Misclassification by Uber and Lyft robs workers of critical protections and results in tens of millions in tax avoidance each year
SAN FRANCISCO (June 24, 2020)– City Attorney Dennis Herrera, his counterparts in Los Angeles and San Diego, and California Attorney General Xavier Becerra announced they will file a preliminary injunction motion to require Uber and Lyft to immediately halt the unlawful misclassification of their drivers as independent contractors.
The motion will follow the lawsuit filed by the City Attorneys and the Attorney General alleging that Uber’s and Lyft’s misclassification of drivers deprives workers of critical workplace protections such as the right to minimum wage and overtime, and access to paid sick leave, disability insurance and unemployment insurance. Misclassification often results in workers being significantly more likely to draw on government-funded income supports to make ends meet, leaving taxpayers to foot the bill in lieu of big business. In fact, a University of California, Berkeley study found that worker misclassification by Uber and Lyft is estimated to have resulted in the companies being able to avoid $413 million in contributions over a period of five years to California’s State Unemployment Insurance Trust Fund.
“It’s time for Uber and Lyft to give drivers the worker protections they deserve,” said San Francisco City Attorney Dennis Herrera. “Drivers are employees under California law, and there’s no reason they should be denied basic workplace benefits like access to paid sick leave or the right to be reimbursed for driving expenses. Uber and Lyft’s current misclassification of drivers not only forces drivers to lose out, but leaves California taxpayers footing the bill for these companies. Now more than ever drivers need these benefits. Despite a campaign of misinformation, nothing prevents Uber and Lyft from properly classifying drivers and giving them flexibility.”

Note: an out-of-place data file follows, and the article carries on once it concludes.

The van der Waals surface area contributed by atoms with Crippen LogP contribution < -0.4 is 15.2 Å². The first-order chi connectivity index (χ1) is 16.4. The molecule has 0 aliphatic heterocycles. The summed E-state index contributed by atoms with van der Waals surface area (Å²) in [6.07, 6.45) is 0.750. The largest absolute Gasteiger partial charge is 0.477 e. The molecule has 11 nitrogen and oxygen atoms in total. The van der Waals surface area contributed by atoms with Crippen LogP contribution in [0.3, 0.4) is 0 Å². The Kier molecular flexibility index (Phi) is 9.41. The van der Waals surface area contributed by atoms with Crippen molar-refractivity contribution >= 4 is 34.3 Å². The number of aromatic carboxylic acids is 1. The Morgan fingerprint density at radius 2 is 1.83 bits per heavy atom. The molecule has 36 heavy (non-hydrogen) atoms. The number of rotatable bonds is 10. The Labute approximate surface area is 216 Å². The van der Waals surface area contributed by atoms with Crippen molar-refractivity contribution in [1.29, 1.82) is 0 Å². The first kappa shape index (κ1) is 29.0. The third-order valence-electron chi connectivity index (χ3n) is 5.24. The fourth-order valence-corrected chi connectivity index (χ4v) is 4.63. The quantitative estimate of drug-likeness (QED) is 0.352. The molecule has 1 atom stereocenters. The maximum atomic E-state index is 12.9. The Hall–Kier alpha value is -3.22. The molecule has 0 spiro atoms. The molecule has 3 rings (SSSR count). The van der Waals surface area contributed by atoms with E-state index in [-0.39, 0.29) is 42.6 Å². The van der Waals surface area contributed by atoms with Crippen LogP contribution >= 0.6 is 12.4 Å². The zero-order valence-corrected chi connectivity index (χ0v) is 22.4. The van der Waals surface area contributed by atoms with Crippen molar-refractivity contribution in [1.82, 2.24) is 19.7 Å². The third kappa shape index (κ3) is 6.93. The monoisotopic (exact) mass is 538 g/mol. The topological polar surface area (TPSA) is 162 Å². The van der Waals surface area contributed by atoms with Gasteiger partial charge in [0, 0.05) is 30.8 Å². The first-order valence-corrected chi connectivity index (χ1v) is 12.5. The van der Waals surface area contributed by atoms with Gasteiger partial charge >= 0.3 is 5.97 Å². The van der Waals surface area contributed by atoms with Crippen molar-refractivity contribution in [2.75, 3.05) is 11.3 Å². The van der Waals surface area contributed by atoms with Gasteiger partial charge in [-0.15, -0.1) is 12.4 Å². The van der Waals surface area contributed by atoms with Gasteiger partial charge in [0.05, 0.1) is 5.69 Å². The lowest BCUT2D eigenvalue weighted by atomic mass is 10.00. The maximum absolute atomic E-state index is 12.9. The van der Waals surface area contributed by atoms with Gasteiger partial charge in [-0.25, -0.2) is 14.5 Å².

“It’s time for Uber and Lyft to own up to their responsibilities and the people who make them successful: their workers,” said Attorney General Becerra. “Misclassifying your workers as ‘consultants’ or ‘independent contractors’ simply means you want your workers or taxpayers to foot the bill for obligations you have as an employer — whether it’s paying a legal wage or overtime, providing sick leave, or providing unemployment insurance. That’s not the way to do business in California. We’re seeking a court order to force Uber and Lyft to play by the rules.”
“The exploitation has got to stop. We’re taking aggressive action to ensure these drivers finally receive the basic protections owed to all employees,” said Los Angeles City Attorney Mike Feuer. “Ridesharing has been an incredible invention, giving the public another convenient transportation option. But this need not, and cannot, come at the expense of the drivers — or the public itself, with taxpayers left to the foot the bill for key worker protections for which these defendants must pay their fair share.”